years of age, and thirteen young women, have reputand the following extracts from the Forty - first ably completed their education, and will, in the enAnniversary Report of the Cannon-street Sunday- suing month, at the anniversary sermons, be publicly schools, Birmingham, presented at the annual meet- dismissed, and each of them presented with a Bible. ing, held April 5, 1836, I have no doubt will be It affords your committee great pleasure to be able, perused with peculiar interest by the numerons Sab
after many examinations, to bear testimony to their bath-school teachers who read the Christian's Penny
excellent deportment and acquirements, and hope, Magazine.
that by their means, the influence of this institution
may be felt through the various families and manu“ Since the establishment of these schools thou
factories in which they may be called to move. sands of destitute children have been taught to read “ During the past year the Spirit of God has been that Word which is able to make them wise unto
manifestly at work, and eight of the scholars, after a salvation; and although many have withdrawn with profession of repentance towards God, and faith in out any visible change of character, your committee our Lord Jesus Christ, have been admitted members cannot but indulge in a confident hope, that the seed of the church." sown in their youthful minds does, in numerous instances, in their riper years, bring forth fruit to the praise and glory of God. Cases frequently come
OCEANIC WONDERS OF THE CORAL under their observation where youth have left your
INSECT. schools apparently unconcerned, but afterwards the THESE seemingly insignificant creatures are employed instruction they received has been savingly applied by their Creator to construct and rear mighty fabrics to their minds, and they have united themselves with in the bosom of the deep. Some by their union various Christian churches. Doubtless occurrences form a long narrow ridge or reef, which extends unof this kind are very frequent, but eternity alone will interruptedly several degrees, opposing an immovdevelope, to its full extent, the amount of good pro- able rampart to the great currents of the sea which duced by this and kindred institutions. Your com- it often traverses, the solidity and magnitude of mittee need not allude further to those who have left which increases daily. unconcerned, but would remind you, that for many Captain Beechey has given a most interesting years the schools have been a nursery for the church, account of the proceedings and progress of these hundreds who have been scholars in them have come minute animals in erecting these mighty works, and forward to declare what the Lord has down for their of the manner in which the sea forms ridges when souls, have been baptized in the name of Jesus, and the animals have carried their work as high as they admitted members of the church, many of whom, can; upon these, at length, a soil is formed beyond after a consistent walk and conversation, have been the reach of its waves : a vegetation next commences; called to exchange time for eternity, and are now in time plants and trees spring up, animals arrive, joining the heavenly choir in singing praises to Him and man himself finds it a convenient residence. that redeemed them, and washed them from their When the Creator formed the coral worms, what sins in his own blood. Your committee, for the want foresight, as well as power and wisdom did he mani. of any authentic document upon the subject, are un- fest! That a minute pouch of animated matter, with able to state the precise number of scholars who no other organs than a few tentacles surrounding its have been united with the church, but one of their mouth, should be fitted to secrete calcareous particles number, from recollection, is enabled to communicate from food collected by it, to transpire or regurgitate the pleasing intelligence that one-fifth of the present them so as to construct for itself a limestone house : members of the church in Cannon-street, were once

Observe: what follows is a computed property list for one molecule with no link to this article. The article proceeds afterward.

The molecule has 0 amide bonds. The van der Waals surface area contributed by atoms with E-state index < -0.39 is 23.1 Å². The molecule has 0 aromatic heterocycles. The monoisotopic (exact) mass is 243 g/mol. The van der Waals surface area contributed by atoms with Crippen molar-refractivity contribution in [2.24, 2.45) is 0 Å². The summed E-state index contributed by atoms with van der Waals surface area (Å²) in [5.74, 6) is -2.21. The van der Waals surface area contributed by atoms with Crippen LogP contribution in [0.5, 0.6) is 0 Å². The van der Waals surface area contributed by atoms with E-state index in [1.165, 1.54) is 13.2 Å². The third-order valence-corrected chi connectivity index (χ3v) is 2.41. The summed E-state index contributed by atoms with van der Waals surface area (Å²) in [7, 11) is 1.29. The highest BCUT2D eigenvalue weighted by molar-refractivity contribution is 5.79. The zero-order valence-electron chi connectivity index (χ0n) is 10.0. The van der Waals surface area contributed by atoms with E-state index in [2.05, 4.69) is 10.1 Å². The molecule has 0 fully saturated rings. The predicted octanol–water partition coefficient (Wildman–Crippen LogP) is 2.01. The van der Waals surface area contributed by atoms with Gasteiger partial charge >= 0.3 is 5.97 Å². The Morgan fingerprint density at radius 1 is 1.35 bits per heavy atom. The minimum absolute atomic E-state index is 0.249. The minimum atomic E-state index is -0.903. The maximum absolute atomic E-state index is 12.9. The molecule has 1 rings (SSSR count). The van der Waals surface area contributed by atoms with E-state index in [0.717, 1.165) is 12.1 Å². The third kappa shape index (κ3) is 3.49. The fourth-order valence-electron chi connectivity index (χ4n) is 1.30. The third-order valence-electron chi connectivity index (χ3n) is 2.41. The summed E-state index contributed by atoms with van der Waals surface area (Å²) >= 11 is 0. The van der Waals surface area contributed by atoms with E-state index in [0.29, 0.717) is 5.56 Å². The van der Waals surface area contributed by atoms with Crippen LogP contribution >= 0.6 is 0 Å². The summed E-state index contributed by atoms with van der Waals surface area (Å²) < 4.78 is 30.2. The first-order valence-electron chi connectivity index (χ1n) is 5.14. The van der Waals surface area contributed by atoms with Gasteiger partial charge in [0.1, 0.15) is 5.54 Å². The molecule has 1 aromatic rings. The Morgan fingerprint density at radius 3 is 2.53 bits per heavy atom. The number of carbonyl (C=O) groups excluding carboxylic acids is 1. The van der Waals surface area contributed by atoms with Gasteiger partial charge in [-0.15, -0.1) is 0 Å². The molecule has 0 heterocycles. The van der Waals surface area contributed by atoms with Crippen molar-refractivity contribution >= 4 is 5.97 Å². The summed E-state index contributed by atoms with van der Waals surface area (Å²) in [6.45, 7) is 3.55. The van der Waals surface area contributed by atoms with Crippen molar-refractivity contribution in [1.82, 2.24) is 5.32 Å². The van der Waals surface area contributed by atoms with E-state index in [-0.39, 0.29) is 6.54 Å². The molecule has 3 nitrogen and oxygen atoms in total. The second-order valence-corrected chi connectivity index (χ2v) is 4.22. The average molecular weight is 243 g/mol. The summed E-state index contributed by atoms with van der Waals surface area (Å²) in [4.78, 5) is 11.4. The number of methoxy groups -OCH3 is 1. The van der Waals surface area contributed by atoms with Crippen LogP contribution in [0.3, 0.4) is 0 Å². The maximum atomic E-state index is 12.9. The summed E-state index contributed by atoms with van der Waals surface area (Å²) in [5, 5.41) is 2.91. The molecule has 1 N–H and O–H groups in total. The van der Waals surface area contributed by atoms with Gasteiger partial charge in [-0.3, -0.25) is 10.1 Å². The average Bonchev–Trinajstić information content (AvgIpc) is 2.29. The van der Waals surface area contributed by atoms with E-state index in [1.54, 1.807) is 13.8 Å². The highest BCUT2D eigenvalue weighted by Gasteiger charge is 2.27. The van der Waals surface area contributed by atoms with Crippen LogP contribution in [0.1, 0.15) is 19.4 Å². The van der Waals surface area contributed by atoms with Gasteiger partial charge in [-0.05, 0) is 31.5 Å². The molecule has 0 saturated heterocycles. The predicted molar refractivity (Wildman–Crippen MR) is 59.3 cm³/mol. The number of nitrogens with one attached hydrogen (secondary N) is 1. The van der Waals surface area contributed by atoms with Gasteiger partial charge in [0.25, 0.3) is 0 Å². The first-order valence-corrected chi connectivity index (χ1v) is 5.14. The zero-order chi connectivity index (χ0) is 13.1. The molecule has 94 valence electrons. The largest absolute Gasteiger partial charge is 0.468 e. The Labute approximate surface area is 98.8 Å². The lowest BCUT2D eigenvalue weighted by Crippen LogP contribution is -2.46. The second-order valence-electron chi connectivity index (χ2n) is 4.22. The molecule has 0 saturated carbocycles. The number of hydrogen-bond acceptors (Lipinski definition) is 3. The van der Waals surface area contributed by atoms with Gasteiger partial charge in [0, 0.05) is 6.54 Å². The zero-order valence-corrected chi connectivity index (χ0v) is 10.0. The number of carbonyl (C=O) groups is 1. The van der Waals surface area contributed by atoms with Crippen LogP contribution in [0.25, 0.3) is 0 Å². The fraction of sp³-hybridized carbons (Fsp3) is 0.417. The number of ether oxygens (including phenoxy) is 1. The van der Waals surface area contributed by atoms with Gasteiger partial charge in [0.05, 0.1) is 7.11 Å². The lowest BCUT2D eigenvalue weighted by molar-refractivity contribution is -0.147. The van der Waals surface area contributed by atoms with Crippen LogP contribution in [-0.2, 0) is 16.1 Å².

that it should be empowered perpetually to send scholars in your schools, viz. one hundred and thirty- forth germs that could also act the same part, and two, and they feel confident they should be able to thus, in process of time, by their combined efforts, report considerably more had they the means of build up in the midst of the fluctuating ocean-not ascertaining the exact numbers.
merely insignificant islets but whole groups of islands, Amongst the many animating symptoms that vital which, in due time, are rendered fit for the habita piety is rising in your schools, your committee would tion of man himself, and do, in fact, become his perrelate the interesting fact, that fourteen of the pre- manent abode ! sent scholars are now members of the church, and God's works, the wonders of his might one is waiting for baptism : were any thing wanting Are honour'd with his own delight,